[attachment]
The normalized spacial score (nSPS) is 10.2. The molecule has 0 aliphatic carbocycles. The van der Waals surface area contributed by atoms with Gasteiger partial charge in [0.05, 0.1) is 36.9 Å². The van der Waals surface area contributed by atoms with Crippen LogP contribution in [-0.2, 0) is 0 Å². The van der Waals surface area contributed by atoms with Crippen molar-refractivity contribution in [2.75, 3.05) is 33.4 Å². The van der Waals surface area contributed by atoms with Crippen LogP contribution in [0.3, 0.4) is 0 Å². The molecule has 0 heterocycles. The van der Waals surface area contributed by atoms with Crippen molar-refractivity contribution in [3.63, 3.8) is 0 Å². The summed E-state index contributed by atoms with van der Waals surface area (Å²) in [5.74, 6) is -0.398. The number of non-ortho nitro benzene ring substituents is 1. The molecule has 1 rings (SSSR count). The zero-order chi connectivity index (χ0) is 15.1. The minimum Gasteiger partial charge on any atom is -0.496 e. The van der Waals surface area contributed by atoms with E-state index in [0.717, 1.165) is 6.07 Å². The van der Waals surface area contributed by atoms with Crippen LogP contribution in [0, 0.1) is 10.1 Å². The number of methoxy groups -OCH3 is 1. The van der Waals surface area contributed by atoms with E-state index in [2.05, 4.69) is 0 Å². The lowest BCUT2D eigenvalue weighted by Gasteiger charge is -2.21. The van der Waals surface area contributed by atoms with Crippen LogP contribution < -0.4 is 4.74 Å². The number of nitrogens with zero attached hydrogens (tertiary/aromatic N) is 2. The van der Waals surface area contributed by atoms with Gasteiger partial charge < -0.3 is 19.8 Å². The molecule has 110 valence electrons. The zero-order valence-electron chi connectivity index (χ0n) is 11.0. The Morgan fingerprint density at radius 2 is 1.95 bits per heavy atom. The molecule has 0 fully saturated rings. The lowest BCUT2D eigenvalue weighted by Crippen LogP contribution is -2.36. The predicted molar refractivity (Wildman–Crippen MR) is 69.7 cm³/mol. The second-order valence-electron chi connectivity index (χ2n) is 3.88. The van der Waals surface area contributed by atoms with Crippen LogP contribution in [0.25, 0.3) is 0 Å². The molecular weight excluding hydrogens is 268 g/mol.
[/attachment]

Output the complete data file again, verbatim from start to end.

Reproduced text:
The normalized spacial score (nSPS) is 10.2. The molecule has 0 aliphatic carbocycles. The van der Waals surface area contributed by atoms with Gasteiger partial charge in [0.05, 0.1) is 36.9 Å². The van der Waals surface area contributed by atoms with Crippen LogP contribution in [-0.2, 0) is 0 Å². The van der Waals surface area contributed by atoms with Crippen molar-refractivity contribution in [2.75, 3.05) is 33.4 Å². The van der Waals surface area contributed by atoms with Crippen LogP contribution in [0.3, 0.4) is 0 Å². The molecule has 0 heterocycles. The van der Waals surface area contributed by atoms with Crippen molar-refractivity contribution in [3.63, 3.8) is 0 Å². The summed E-state index contributed by atoms with van der Waals surface area (Å²) in [5.74, 6) is -0.398. The number of non-ortho nitro benzene ring substituents is 1. The molecule has 1 rings (SSSR count). The zero-order chi connectivity index (χ0) is 15.1. The minimum Gasteiger partial charge on any atom is -0.496 e. The van der Waals surface area contributed by atoms with E-state index in [0.717, 1.165) is 6.07 Å². The van der Waals surface area contributed by atoms with Crippen LogP contribution in [0, 0.1) is 10.1 Å². The number of methoxy groups -OCH3 is 1. The van der Waals surface area contributed by atoms with E-state index in [2.05, 4.69) is 0 Å². The lowest BCUT2D eigenvalue weighted by Gasteiger charge is -2.21. The van der Waals surface area contributed by atoms with Crippen LogP contribution < -0.4 is 4.74 Å². The number of nitrogens with zero attached hydrogens (tertiary/aromatic N) is 2. The van der Waals surface area contributed by atoms with Gasteiger partial charge < -0.3 is 19.8 Å². The molecule has 110 valence electrons. The zero-order valence-electron chi connectivity index (χ0n) is 11.0. The Morgan fingerprint density at radius 2 is 1.95 bits per heavy atom. The molecule has 0 fully saturated rings. The lowest BCUT2D eigenvalue weighted by Crippen LogP contribution is -2.36. The predicted molar refractivity (Wildman–Crippen MR) is 69.7 cm³/mol. The second-order valence-electron chi connectivity index (χ2n) is 3.88. The van der Waals surface area contributed by atoms with Crippen LogP contribution in [0.25, 0.3) is 0 Å². The molecular weight excluding hydrogens is 268 g/mol.